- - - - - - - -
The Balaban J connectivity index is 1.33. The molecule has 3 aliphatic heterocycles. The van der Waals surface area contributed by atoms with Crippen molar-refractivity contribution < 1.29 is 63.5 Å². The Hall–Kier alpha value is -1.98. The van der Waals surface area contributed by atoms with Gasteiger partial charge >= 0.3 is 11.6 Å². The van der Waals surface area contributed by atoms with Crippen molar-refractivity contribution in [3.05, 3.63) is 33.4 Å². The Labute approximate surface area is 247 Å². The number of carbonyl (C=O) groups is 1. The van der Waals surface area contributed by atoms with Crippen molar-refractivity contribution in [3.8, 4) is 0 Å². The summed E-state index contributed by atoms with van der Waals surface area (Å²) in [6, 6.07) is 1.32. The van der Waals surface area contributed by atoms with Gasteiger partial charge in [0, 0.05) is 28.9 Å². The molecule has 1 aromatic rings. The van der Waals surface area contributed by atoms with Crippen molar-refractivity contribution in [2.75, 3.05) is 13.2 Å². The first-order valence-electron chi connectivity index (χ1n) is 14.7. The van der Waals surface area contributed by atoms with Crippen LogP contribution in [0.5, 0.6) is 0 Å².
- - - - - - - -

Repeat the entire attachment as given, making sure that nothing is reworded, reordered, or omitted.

The Balaban J connectivity index is 1.33. The molecule has 3 aliphatic heterocycles. The van der Waals surface area contributed by atoms with Crippen molar-refractivity contribution < 1.29 is 63.5 Å². The Hall–Kier alpha value is -1.98. The van der Waals surface area contributed by atoms with Gasteiger partial charge >= 0.3 is 11.6 Å². The van der Waals surface area contributed by atoms with Crippen molar-refractivity contribution in [3.05, 3.63) is 33.4 Å². The Labute approximate surface area is 247 Å². The number of carbonyl (C=O) groups is 1. The van der Waals surface area contributed by atoms with Crippen molar-refractivity contribution in [3.8, 4) is 0 Å². The summed E-state index contributed by atoms with van der Waals surface area (Å²) in [6, 6.07) is 1.32. The van der Waals surface area contributed by atoms with Gasteiger partial charge in [0, 0.05) is 28.9 Å². The molecule has 1 aromatic rings. The van der Waals surface area contributed by atoms with Crippen molar-refractivity contribution in [2.75, 3.05) is 13.2 Å². The first-order valence-electron chi connectivity index (χ1n) is 14.7. The van der Waals surface area contributed by atoms with Crippen LogP contribution in [0.5, 0.6) is 0 Å².